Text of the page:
Guðjón says that Icelandair has received numerous queries from passengers over the situation, though there has been no abnormal increase in passenger cancellations.
"The story is being covered worldwide. People are naturally concerned about their flight plans," Guðjón states. The Eyjafjallajökull eruption in 2010, along with its disruption of flights all across Europe, are still fresh in people's minds.
"People think this will be a similar eruption", says Guðjón. While people are expecting another Eyjafjallajökull scenario, the truth is that circumstances are completely different than four years ago.
"Among the many things that have changed is the available research data, as well as the methods employed by scientists to measure the effects of the eruption, like ash density. All of this is different than what was available during the Eyjafjallajökull eruption," Guðjón adds. "Even if an eruption of a similar magnitude were to occur now, we would be far less concerned about it than we were four years ago."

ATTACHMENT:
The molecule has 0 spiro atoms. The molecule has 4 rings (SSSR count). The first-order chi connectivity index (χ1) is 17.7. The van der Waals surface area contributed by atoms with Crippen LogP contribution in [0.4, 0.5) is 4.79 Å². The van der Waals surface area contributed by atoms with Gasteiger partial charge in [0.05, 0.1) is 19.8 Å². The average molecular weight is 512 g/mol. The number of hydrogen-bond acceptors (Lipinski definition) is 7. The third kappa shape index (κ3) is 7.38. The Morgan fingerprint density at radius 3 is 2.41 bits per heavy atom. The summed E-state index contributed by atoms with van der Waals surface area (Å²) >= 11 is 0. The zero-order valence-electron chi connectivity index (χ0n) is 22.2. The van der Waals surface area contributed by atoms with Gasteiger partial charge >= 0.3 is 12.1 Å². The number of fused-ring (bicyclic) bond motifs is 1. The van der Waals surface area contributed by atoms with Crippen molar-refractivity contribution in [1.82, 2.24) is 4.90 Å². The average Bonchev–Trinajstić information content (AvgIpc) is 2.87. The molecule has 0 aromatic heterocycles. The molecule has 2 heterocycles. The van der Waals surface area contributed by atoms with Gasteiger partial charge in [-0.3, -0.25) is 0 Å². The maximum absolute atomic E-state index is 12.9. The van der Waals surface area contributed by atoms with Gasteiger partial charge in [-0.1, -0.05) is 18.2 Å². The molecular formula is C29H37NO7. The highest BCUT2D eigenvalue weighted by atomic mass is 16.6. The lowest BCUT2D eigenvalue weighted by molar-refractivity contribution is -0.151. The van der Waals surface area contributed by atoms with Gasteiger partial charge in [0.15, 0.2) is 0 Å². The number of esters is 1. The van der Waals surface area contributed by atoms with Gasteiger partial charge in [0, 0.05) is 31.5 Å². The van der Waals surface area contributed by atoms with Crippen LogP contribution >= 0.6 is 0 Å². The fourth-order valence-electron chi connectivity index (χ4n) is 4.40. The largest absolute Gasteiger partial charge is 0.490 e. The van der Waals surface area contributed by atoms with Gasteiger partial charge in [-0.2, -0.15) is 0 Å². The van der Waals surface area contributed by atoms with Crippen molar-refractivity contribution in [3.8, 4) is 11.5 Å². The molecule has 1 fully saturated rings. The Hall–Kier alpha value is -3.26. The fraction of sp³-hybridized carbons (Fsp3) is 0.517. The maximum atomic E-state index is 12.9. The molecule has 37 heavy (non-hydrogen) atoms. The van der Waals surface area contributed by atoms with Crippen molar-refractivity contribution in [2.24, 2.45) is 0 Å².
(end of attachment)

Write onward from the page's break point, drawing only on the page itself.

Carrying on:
Seismologists at the Icelandic Meteorological Office (IMO) have reclassified the earthquake close to the Bardarbunga volcano last night.
Over the last seven years seismic activity has been gradually increasing in Bardarbunga and the fissure swarm north of the volcano.
Of these around 950 have occured since midnight today. Several of these events were larger than magnitude 3.
The seismic activity in Bardarbunga on the Vatnajokull glacier is very powerful and therefore full reason to expect a volcanic eruption according to a specialist at The Icelandic Meteorological Office. A live webcam has been placed in the vicinity of Bardarbunga.